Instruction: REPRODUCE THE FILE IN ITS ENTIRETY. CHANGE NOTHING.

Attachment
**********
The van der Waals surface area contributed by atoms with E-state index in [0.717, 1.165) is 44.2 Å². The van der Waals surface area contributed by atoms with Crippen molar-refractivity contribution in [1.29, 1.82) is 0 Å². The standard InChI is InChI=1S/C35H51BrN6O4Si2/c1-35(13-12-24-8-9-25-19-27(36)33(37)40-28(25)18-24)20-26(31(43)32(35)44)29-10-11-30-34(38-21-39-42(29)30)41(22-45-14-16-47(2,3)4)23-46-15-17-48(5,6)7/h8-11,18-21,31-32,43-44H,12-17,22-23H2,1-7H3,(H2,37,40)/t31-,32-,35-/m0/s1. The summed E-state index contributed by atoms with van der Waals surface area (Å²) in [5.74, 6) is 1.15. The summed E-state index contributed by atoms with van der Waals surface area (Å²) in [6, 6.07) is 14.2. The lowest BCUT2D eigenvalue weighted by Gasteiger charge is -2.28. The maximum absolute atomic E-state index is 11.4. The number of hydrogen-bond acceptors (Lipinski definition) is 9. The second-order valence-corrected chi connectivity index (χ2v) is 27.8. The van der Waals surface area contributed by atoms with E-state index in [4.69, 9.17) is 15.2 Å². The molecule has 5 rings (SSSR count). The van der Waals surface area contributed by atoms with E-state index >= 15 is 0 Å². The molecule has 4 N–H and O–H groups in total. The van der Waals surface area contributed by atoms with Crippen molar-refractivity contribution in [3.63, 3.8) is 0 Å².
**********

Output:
The van der Waals surface area contributed by atoms with E-state index in [0.717, 1.165) is 44.2 Å². The van der Waals surface area contributed by atoms with Crippen molar-refractivity contribution in [1.29, 1.82) is 0 Å². The standard InChI is InChI=1S/C35H51BrN6O4Si2/c1-35(13-12-24-8-9-25-19-27(36)33(37)40-28(25)18-24)20-26(31(43)32(35)44)29-10-11-30-34(38-21-39-42(29)30)41(22-45-14-16-47(2,3)4)23-46-15-17-48(5,6)7/h8-11,18-21,31-32,43-44H,12-17,22-23H2,1-7H3,(H2,37,40)/t31-,32-,35-/m0/s1. The summed E-state index contributed by atoms with van der Waals surface area (Å²) in [5.74, 6) is 1.15. The summed E-state index contributed by atoms with van der Waals surface area (Å²) in [6, 6.07) is 14.2. The lowest BCUT2D eigenvalue weighted by Gasteiger charge is -2.28. The maximum absolute atomic E-state index is 11.4. The number of hydrogen-bond acceptors (Lipinski definition) is 9. The second-order valence-corrected chi connectivity index (χ2v) is 27.8. The van der Waals surface area contributed by atoms with E-state index in [4.69, 9.17) is 15.2 Å². The molecule has 5 rings (SSSR count). The van der Waals surface area contributed by atoms with E-state index >= 15 is 0 Å². The molecule has 4 N–H and O–H groups in total. The van der Waals surface area contributed by atoms with Crippen molar-refractivity contribution in [3.63, 3.8) is 0 Å².